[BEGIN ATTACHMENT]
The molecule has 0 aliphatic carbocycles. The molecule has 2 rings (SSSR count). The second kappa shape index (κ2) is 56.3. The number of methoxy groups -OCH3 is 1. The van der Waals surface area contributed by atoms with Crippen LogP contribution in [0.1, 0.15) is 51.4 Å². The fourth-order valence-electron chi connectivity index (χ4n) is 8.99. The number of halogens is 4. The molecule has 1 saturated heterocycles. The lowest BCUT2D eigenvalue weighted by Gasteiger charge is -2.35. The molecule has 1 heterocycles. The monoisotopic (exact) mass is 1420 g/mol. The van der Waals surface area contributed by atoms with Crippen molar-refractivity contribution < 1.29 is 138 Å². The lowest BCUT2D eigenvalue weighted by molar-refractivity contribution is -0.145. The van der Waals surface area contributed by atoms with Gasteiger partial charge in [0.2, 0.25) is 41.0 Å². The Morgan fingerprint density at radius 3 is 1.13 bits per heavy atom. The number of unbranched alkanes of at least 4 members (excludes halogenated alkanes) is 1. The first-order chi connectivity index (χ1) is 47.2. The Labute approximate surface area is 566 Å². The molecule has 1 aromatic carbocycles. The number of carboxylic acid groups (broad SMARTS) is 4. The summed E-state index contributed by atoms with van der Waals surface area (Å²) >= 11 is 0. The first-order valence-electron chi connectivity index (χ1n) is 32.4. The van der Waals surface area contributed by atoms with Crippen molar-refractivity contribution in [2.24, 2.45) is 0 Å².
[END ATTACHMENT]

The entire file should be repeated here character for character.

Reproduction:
The molecule has 0 aliphatic carbocycles. The molecule has 2 rings (SSSR count). The second kappa shape index (κ2) is 56.3. The number of methoxy groups -OCH3 is 1. The van der Waals surface area contributed by atoms with Crippen LogP contribution in [0.1, 0.15) is 51.4 Å². The fourth-order valence-electron chi connectivity index (χ4n) is 8.99. The number of halogens is 4. The molecule has 1 saturated heterocycles. The lowest BCUT2D eigenvalue weighted by Gasteiger charge is -2.35. The molecule has 1 heterocycles. The monoisotopic (exact) mass is 1420 g/mol. The van der Waals surface area contributed by atoms with Crippen molar-refractivity contribution < 1.29 is 138 Å². The lowest BCUT2D eigenvalue weighted by molar-refractivity contribution is -0.145. The van der Waals surface area contributed by atoms with Gasteiger partial charge in [0.2, 0.25) is 41.0 Å². The Morgan fingerprint density at radius 3 is 1.13 bits per heavy atom. The number of unbranched alkanes of at least 4 members (excludes halogenated alkanes) is 1. The first-order chi connectivity index (χ1) is 47.2. The Labute approximate surface area is 566 Å². The molecule has 1 aromatic carbocycles. The number of carboxylic acid groups (broad SMARTS) is 4. The summed E-state index contributed by atoms with van der Waals surface area (Å²) >= 11 is 0. The first-order valence-electron chi connectivity index (χ1n) is 32.4. The van der Waals surface area contributed by atoms with Crippen molar-refractivity contribution in [2.24, 2.45) is 0 Å².